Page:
I’ve heard some fantastic music lessons over the years. The music itself hasn’t always been wonderful but more often than not, the learning is clearly audible. Whereas you might ‘see’ learning in maths, history or science, you will ‘hear’ it in a music lesson. Whenever I’ve been in a non-music classroom, I’ve been able to look at pupils’ work and get a feeling for how much learning is taking place. With a music lesson, however, I can be outside the room and have a concrete idea of how much learning is taking place; it’s there to be heard in the music they make. That’s not to say that I don’t look at the pupils when observing a music lesson. I don’t use my eyes to see learning, however, I use them to see the look of sheer joy on pupils’ faces.
A good music lesson will see pupils actively involved in making music. Whereas many of us may recall our own music education being focused on writing about long-dead composers or trying to decipher musical notation, today’s lessons are much more hands on. Walk into your music department and you’re likely to find all manner of music making. Whole-class singing or instrumental work, small band work in practice rooms, music technology or any combination of the above.
Thanks to movements like Musical Futures, a tried-and-tested pedagogy for bringing informal learning practices into classrooms in order to engage every child in music learning, today’s music classroom is more likely to resemble the extra-curricular music of years passed.
This transformation of music making, its leap from lunch breaks to lessons, is why music contributes so much to the soul of a school. The experiences that once belonged to the lucky few who could join the orchestra are now open to every child. The sense of community, identity and collaboration previously accessed by those in the choir is now where music lessons start.
A question of value
In these times of austerity and having to make incredibly difficult decisions, it’s easy to look at the numbers and mistake music for a sensible place to make cuts. With a national average of 7% taking music at GCSE, it’s unlikely to grant you huge class sizes. And with the subject not contributing to the EBacc and not having the double-weighting of English and mathematics, it can be hard to justify the large classrooms and all those practice rooms on paper. The numbers on the page (or spreadsheet) will rarely add up in the same way as for other subjects. I can understand a head teacher asking the question “Why should music be an exception?”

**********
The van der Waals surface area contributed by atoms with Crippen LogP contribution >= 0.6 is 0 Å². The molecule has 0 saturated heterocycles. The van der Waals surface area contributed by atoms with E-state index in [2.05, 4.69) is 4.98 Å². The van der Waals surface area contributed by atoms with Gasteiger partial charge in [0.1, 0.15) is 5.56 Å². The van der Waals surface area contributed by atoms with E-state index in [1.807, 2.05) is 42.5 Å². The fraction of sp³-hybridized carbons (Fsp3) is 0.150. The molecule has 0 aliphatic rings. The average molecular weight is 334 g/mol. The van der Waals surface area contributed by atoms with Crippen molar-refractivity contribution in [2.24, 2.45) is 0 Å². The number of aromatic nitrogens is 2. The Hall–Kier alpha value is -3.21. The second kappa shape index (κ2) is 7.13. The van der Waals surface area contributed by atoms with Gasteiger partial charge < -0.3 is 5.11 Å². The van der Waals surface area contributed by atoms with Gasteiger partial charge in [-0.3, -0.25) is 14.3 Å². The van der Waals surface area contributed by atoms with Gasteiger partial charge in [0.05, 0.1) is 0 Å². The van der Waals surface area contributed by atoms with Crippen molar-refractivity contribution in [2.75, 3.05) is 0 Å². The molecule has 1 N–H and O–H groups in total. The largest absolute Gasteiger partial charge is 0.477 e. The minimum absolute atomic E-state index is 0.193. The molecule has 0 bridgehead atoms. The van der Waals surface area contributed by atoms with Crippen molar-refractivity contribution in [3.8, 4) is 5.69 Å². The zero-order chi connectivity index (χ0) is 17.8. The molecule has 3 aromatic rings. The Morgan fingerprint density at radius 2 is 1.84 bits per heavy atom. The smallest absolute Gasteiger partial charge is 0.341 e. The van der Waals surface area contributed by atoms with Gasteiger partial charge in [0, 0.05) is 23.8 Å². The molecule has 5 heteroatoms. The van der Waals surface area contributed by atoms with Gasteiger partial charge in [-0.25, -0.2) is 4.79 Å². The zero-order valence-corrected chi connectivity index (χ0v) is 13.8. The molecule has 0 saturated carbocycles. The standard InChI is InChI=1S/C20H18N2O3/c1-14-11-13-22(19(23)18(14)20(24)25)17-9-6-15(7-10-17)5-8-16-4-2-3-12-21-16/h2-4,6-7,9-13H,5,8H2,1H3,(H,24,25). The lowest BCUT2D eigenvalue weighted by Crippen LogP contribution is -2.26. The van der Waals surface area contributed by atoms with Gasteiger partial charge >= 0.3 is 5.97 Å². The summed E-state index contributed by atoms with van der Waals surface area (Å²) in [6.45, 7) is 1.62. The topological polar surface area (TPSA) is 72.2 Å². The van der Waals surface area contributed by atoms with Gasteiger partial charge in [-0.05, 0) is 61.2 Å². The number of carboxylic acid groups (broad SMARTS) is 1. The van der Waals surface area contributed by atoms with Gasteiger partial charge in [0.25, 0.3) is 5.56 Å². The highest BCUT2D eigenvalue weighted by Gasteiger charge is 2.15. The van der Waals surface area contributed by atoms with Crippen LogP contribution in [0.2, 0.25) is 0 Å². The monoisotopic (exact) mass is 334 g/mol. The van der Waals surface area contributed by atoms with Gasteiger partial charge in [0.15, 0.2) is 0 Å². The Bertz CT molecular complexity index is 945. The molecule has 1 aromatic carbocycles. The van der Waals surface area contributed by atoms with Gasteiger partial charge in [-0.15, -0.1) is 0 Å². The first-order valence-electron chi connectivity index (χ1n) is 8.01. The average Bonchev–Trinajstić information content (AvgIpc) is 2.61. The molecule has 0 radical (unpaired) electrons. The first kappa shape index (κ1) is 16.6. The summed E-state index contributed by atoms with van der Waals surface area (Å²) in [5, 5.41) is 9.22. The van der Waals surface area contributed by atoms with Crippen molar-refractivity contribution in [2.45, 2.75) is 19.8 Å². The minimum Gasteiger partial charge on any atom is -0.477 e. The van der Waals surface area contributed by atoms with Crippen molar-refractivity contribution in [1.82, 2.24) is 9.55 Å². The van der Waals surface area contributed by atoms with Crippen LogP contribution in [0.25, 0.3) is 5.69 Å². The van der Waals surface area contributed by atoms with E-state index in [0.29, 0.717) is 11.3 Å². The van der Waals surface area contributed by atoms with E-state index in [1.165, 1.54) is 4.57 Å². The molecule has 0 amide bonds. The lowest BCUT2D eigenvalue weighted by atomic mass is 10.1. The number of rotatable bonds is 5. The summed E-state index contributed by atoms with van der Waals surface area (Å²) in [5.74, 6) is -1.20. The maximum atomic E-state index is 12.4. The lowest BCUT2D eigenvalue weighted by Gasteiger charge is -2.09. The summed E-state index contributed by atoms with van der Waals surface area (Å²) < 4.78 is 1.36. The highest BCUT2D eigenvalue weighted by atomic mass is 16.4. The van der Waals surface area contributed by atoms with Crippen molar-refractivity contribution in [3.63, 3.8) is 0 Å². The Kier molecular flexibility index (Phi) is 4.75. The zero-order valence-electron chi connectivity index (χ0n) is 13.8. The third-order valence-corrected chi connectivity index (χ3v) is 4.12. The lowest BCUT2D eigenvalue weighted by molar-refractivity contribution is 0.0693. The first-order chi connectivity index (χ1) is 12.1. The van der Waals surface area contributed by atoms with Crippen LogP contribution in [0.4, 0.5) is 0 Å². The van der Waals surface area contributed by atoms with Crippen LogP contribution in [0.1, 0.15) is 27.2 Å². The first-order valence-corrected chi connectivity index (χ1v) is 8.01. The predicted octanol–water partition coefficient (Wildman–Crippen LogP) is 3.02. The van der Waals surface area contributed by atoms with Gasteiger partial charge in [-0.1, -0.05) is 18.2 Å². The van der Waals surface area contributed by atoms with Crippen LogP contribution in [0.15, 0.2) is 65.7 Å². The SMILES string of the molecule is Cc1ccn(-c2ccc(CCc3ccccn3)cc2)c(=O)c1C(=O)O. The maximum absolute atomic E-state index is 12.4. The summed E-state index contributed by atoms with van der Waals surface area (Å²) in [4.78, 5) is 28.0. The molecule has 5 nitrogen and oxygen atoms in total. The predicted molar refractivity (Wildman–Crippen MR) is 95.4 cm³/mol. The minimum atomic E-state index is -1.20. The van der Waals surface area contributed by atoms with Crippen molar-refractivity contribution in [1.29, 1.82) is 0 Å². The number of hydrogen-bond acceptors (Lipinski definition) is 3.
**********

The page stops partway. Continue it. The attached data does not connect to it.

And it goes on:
Losing music as an option at Key Stage 4 is a decision that will have ramifications that trickle down to the younger year groups. Without GCSE or BTEC music pupils, it’s all but inevitable that extra-curricular participation will decline as the lack of upper school provision reduces the number of musical role models in the school. While the first hints of such a change might be glimpsed through a decline in the quality of ‘shop window’ music provided at open evenings and concerts, this isn’t the most important contribution that music makes to your school.
So, if you’re a head teacher who finds yourself being forced by funding cuts to ask this question, then please stand up from your desk and walk over to the music department. When you get there, you may be a little overwhelmed by the ‘noise’. So much music making in one place won’t often be comprehensible at first. Don’t jump to conclusions, listen for a while. Really listen. Find the subtle changes in the playing.
The timing that becomes more regular, the intonation that gradually becomes more precise and the detached stabbing at piano keys that slowly evolves into a lilting legato phrase. Once you’ve heard these things, then you can start using your eyes. How has the transformation of the music transformed the child? Which ‘problem pupils’ are intensely trying to master a drum riff? What was it about that melody that made the shy Year 8 boy smile?
And then ask yourself again: “Why should music be an exception?” Are these things that you want to cut?
Let’s keep music where it belongs – in the classroom.
About the author
John Kelleher is a Musical Futures Associate